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Birds of a feather

October 07, 2005|By: Catharine Cooper

It started innocently enough -- a kayak in the Elkhorn Slough. Little

did we (Emma-Cherril and Catharine) know that that this simple dip

into a wildlife refuge would lead to an all-encompassing search, a

few hundred miles of diversion, and hours and hours of laughter.

Piles of soft, cuddly stuffed birds -- squeaky toys, really --

crafted by the Audubon Society filled the rack of the Elkhorn Refuge

Visitor Center. Each bird is a close representation of the actual

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species, rendered in poly-fuzz with the bird's vocalization recorded

on an internal device that can be activated by a soft squeeze.

We, of course, had to try all of them, until with great difficulty

we decided on a robin for Emma and a red-tailed hawk for Catharine.

These were quickly attached to our respective backpacks, and we

headed north.

By the time we reached Port Townsend, Wash., we were more than

ready for a break from the road. "The Constant Gardener" was playing

at the Rose Theater, and we were happy for the diversion.

Before the show, Emma and I engaged in our recently developed

pastime -- bird talk. That simply meant that her squeaky-toy robin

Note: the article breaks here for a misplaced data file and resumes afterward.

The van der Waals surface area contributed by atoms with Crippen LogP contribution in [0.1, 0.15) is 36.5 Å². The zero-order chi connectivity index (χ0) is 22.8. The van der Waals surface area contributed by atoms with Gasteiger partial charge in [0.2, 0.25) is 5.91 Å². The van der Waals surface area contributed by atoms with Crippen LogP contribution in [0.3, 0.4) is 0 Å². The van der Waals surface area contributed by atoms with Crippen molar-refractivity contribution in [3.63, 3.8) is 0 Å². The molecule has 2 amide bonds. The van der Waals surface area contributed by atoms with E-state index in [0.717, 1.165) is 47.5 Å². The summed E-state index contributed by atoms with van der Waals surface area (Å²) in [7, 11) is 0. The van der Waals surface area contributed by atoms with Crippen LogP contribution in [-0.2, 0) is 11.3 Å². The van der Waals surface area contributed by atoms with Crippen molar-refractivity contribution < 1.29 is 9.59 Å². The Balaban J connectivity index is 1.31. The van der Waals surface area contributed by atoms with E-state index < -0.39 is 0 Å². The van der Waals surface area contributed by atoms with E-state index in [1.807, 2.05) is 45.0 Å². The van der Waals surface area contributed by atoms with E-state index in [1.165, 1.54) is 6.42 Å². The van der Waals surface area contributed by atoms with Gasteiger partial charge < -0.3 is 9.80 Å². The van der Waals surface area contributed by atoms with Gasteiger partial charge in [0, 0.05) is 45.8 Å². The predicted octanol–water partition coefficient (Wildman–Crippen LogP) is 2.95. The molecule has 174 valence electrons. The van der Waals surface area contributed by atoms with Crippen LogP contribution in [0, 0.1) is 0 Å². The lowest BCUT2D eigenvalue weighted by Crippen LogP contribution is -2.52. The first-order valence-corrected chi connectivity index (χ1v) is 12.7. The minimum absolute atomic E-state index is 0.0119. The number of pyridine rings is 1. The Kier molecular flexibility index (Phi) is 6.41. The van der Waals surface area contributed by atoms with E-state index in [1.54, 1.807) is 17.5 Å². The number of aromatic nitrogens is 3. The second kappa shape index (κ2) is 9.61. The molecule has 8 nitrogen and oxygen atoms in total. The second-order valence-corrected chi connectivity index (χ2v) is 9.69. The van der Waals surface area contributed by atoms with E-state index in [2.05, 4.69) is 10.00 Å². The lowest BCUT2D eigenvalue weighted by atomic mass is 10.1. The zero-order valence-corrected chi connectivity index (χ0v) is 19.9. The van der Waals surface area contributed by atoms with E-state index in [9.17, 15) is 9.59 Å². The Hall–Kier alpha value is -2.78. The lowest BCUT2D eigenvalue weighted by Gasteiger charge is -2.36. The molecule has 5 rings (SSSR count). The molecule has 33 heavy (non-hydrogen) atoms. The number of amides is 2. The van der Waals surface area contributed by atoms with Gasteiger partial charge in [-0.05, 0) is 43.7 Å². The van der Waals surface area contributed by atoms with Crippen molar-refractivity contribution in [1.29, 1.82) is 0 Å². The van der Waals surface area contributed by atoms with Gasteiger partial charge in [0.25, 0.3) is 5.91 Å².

would call out, while my squeaky-toy red-tail would respond. The

wrinkle here is that a woman five rows back began to laugh and told

us that she too has one of the Audubon birds.

That led to a woman in front of us admitting the same. Suddenly,

the birds were talking, a woman had developed a "squeak" in her

husband's neck (i.e., she'd squeeze and he'd squawk) and none of us

could stop laughing. We queried the five-row back woman for possible

locations to obtain additional birds and marked down potential

addresses for our morning walk.

Before the film, one of the theater's staff gave a brief

introduction to both the film and upcoming titles. He remarked that

due to popular demand, "March of the Penguins" would be returning for

a 12- week stay. He was, of course, just kidding.

There were birds in Port Townsend -- just none that we could take

home. The general store had two that were broken. The toy store had

birds -- but not squeakies. It was a dry day in birdland -- although

a walk along Fort Warden's shoreline gifted us a kingfisher, two

herons, an egret and an otter (OK, an otter isn't a bird, but he was

such a sweet sight).

We headed for Sequim to hike the rainforests and ponder the bay.

Black oystercatchers chattered incessantly, a kingfisher screeched

and fluttered from masthead to tree, and a flock of Canadian geese

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